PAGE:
Jon Marans’ “A Raw Space,” now having its world premiere at Bristol Riverside Theater, is a perfect example of the risks involved in staging a new play. Many of the wagers taken in this surprisingly funny and moving drama pay off; a few leave a little something to be desired. But the play is captivating in the moments that work and interesting in the bits that aren’t quite ironed out yet. “A Raw Space” lets out all the elements of a newborn work — wonder, warts, and all — in front of an audience.
On the surface, “A Raw Space” seems in keeping with the current trend of four-character relationship plays like Marber’s “Closer” and Reza’s “The God of Carnage.” Here we have two well-heeled Manhattan couples meeting up in an unfinished, $13 million high-rise apartment. Moneyed press agent Susu (Anette Michelle Sanders) and her architect husband Mark (Keith Baker) entertain Susu’s distanced friend, Brenda (Madi Distefano), who also married an architect, the rising star Rod (Jack Koenig). The play sets forth a whole mess of subtexts and jealousies and conversations about wealth, and at the end of the first scene, Susu has set in motion a contest: Rod and Mark will both submit designs for the apartment’s interiors, with the best design, in her eyes, winning.
What a cutthroat move for Susu to do to her husband, making him compete for her tastes and affections against the professional and personal talents of another man. But that’s the whole point of this play: All four of these people are lying to one another and themselves, about issues large and small, and both women have a field day in playing the men against each another. Perhaps all’s fair in love and architecture.
Jealousy and manipulation form a plot right out of Shakespeare (including allusions in the script to “MacBeth”), with each of the four conspiring to outmaneuver the other three. It is interesting and grabby and a little hard to watch as we see each of the four actors capably descend into painful pits of manipulation. We’ve all done this, in one way or another. It’s easy to see a lover try to hold on to someone slipping away and try to control instead of love, and these four get very creative in doing just that. It’s fun to watch when it gets going.
Susan Atkinson’s direction has some fun moments, including taking advantage of Roman Tatarowicz’s gorgeous, sprawling set design to “flip” the opening scene and show us a conversation, literally, from two sides. The direction, by playwright Marans, becomes a little indelicate, however, in the first act’s moments of trying to soften up these four bourgeoisie Manhattanite gladiators. It’s well into the second act before we really get a grip on why these people should be likable.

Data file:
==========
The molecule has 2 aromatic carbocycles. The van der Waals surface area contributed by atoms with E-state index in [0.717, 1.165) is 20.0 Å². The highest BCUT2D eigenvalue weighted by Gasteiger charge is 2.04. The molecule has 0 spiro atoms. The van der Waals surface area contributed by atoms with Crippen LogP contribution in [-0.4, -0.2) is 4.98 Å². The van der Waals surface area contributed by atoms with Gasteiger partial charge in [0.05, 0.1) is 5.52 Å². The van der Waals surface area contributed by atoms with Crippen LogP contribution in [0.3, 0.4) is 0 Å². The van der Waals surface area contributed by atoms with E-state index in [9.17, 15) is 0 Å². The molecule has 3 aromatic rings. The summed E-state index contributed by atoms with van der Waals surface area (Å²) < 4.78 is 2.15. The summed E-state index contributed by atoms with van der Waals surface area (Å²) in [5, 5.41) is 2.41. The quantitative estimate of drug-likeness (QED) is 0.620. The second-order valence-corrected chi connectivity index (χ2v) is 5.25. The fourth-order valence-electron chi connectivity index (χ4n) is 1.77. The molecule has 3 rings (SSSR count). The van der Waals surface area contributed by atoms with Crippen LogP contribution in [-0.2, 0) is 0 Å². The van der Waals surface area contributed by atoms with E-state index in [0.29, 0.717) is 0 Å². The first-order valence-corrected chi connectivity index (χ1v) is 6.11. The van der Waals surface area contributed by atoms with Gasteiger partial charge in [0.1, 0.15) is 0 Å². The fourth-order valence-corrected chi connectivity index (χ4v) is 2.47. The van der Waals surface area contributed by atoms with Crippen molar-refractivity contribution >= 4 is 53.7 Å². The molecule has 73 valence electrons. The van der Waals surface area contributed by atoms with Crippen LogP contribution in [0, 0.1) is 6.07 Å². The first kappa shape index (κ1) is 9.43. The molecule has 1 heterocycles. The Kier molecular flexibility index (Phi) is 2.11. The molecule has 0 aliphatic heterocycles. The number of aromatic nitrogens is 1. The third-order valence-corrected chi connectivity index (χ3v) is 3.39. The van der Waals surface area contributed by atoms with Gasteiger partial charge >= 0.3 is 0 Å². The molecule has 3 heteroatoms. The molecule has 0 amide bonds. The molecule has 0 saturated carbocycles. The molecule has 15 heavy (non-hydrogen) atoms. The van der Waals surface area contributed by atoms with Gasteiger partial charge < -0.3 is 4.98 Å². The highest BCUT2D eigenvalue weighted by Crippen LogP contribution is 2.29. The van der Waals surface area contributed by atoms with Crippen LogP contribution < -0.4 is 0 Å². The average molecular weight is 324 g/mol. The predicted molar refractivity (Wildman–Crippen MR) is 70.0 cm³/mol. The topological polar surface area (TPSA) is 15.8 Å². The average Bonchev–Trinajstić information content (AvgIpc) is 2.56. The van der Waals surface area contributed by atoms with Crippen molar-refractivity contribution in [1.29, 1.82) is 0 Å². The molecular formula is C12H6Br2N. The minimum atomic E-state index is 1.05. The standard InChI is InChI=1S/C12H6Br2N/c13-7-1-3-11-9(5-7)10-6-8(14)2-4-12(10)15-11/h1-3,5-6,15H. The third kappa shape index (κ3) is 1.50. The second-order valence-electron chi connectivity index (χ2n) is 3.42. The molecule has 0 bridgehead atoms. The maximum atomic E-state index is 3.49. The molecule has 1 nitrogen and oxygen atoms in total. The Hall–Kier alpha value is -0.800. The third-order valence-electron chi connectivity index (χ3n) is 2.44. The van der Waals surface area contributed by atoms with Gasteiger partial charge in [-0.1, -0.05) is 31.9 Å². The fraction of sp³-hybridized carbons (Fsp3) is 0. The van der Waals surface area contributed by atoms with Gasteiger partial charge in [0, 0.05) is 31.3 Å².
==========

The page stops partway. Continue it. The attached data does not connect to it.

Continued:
‘A Raw Space” is at its best when it shows off a different side or two of its characters. Late in the play, we get a surprisingly touching look at exactly how infidelity and lies, in myriad forms, work against trust, money, communication, and artistry. And the play zigs a little when I expect it to zag: After a good hour or so of watching these people shred honesty like a lion tears into a gazelle, we’re treated to some deliciously positive conversation and soul-bearing between these people that actually seems organic and real. It is a nice release from all the elevated, New York money tension on which the play builds its foundation.
This world premiere is a solid offering from BRT. It may not soar to the heights of BRT’s glorious “Gypsy” earlier in the season, but I admire their bravery at staging the maiden voyage of “A Raw Space.” I look forward to seeing if, in its next incarnation, this play smooths out some of the more jolting wrinkles as it moves towards the expertly crafted piece it could be.
"A Raw Space," Bristol Riverside Theater, 120 Radcliffe Street, Bristol. Through Sunday, February 19. World premiere drama by Jon Marans about two high powered couples in an interior design competition. $30 to $50. 215-785-0100 or www.brtstage.org.